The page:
When executives serve on a company's board, they are often handsomely compensated.
But as activist hedge funds continue to get more of their preferred candidates on the boards of companies, some of the hedge funds are angling for certain directors to be paid twice: once by the company, and once by the hedge funds that supported their candidacy.
In two efforts earlier this year, dissident candidates up for election at the Hess Corporation and the Canadian fertilizer company Agrium—two companies targeted by activists—were offered large bonuses by the hedge funds that nominated them.
At Hess, Elliott Management nominated five candidates to the oil company's 14-member board, saying current management had underperformed. And at Agrium, Jana Partners nominated five directors to a 12-person board. In both cases, the directors nominated by the hedge funds would have received their bonuses only if the companies' stock rose sharply.
None of the activist directors joined the boards with such arrangements in place. The dissident slate at Agrium was rejected, and while some new directors joined the board at Hess, they did so without the extra compensation.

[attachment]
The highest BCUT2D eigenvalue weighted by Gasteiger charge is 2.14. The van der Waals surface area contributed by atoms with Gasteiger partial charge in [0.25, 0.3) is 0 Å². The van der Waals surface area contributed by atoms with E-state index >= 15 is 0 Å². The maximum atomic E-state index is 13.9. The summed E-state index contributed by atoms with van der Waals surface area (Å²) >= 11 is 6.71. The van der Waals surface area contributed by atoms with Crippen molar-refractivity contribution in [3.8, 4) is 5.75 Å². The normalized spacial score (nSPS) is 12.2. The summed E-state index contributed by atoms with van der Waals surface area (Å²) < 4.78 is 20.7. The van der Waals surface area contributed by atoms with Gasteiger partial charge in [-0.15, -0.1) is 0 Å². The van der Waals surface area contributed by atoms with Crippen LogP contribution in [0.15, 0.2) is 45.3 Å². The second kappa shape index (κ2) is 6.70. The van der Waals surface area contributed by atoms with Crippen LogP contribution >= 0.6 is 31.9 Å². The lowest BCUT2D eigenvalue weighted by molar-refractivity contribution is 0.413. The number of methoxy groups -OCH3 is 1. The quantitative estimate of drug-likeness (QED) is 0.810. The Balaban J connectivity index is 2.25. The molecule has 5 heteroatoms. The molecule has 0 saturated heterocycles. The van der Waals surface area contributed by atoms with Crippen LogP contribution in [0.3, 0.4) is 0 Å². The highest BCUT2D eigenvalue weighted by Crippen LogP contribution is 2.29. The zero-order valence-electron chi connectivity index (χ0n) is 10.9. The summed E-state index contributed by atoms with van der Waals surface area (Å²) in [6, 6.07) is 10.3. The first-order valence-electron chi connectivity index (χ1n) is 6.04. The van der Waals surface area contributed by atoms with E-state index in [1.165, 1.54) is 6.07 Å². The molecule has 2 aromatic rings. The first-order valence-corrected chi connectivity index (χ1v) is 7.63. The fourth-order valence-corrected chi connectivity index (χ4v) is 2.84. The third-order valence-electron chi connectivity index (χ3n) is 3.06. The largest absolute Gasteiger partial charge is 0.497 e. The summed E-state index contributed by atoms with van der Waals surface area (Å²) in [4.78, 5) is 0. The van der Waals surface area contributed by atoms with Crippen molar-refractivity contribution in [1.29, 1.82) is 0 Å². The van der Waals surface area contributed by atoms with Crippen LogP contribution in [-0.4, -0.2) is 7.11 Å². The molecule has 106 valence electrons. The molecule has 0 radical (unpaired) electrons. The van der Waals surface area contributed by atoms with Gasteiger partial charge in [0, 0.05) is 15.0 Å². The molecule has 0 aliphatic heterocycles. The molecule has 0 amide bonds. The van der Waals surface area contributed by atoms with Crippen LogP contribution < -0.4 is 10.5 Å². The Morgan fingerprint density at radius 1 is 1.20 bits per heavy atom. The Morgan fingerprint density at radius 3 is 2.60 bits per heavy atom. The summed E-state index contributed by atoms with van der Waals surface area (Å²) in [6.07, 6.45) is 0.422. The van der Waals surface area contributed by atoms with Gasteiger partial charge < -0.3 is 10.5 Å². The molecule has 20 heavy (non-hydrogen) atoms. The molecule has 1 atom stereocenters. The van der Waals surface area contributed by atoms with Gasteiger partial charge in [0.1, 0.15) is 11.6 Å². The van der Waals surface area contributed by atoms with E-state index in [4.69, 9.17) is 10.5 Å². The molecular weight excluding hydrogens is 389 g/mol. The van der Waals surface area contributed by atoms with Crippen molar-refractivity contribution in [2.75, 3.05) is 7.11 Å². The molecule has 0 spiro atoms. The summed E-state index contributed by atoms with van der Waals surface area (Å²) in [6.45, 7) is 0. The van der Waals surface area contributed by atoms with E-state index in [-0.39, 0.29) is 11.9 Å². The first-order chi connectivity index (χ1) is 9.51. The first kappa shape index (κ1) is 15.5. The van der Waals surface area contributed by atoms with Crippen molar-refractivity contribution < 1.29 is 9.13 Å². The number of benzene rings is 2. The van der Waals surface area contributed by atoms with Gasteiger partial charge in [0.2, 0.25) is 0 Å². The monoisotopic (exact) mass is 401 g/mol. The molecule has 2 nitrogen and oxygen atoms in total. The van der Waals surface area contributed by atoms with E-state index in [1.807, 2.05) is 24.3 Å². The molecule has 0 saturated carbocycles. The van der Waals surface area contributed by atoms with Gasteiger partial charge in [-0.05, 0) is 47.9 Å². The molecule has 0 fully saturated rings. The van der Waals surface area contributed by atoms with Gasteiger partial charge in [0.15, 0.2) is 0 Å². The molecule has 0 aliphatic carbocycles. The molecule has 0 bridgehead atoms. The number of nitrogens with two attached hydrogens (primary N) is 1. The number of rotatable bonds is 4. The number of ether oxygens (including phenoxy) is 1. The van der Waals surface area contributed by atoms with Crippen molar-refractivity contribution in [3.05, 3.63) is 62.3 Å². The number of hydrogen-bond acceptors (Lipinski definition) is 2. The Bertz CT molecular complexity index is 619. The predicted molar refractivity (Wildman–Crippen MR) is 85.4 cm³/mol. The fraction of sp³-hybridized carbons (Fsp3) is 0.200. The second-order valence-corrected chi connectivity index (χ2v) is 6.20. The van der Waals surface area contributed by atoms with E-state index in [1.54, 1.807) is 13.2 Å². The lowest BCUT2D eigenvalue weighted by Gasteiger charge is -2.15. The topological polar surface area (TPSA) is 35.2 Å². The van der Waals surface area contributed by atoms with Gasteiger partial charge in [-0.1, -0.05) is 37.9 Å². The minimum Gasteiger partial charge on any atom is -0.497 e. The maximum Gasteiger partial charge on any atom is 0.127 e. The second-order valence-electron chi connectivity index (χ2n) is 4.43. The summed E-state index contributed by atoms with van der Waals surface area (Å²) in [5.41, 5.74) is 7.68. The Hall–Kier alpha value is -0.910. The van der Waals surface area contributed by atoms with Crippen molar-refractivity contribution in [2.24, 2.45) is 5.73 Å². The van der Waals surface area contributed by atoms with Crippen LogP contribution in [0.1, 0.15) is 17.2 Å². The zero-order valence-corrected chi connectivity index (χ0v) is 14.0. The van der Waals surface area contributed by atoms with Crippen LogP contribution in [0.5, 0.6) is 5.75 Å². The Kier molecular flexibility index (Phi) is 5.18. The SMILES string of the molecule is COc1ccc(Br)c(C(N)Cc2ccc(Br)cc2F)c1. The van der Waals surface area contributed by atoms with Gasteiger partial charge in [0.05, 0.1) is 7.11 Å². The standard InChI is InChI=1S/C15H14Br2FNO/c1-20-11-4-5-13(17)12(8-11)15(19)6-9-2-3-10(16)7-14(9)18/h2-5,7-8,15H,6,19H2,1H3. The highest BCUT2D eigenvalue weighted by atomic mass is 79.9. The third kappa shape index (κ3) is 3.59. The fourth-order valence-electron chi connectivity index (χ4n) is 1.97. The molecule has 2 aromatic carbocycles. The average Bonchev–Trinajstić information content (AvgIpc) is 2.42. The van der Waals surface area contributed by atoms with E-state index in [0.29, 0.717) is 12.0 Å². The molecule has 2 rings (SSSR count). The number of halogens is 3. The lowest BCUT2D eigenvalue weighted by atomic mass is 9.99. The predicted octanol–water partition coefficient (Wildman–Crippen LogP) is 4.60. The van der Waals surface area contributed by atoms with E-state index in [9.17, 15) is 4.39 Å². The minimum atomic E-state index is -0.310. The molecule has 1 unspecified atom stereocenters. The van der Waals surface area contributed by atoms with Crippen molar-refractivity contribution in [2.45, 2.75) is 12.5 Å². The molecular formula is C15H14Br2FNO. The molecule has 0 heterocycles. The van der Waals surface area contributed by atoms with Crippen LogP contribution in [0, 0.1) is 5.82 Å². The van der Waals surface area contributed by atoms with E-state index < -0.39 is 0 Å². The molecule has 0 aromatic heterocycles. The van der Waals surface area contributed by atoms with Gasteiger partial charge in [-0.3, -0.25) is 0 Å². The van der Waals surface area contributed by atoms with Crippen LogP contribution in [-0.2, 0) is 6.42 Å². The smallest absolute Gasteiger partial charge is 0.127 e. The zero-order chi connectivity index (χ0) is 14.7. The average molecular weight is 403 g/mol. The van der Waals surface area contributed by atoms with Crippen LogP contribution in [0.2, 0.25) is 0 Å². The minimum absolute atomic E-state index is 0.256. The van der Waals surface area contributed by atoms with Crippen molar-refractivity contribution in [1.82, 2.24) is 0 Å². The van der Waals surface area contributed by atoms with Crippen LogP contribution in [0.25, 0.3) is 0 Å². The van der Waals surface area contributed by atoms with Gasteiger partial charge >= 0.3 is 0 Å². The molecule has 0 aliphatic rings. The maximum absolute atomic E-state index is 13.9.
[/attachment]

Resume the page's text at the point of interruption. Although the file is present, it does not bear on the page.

Nonetheless, the prospect of such incentives upset the stuffy world of corporate governance. And the simmering dispute around director compensation from third parties is the latest front in the growing war of influence being waged between activist hedge funds and corporate boards.
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Hedge funds want to compensate director nominees who commit their time and risk a public fight by standing for election to a company board. But companies say that it is not clear who the activist director is really working for—its shareholders, or the hedge fund.
On Tuesday the issue will come into focus again as shareholders of Provident Financial Holdings, a small bank holding company, will decide whether to re-elect three members of the board who unilaterally passed a provision barring the practice earlier this year.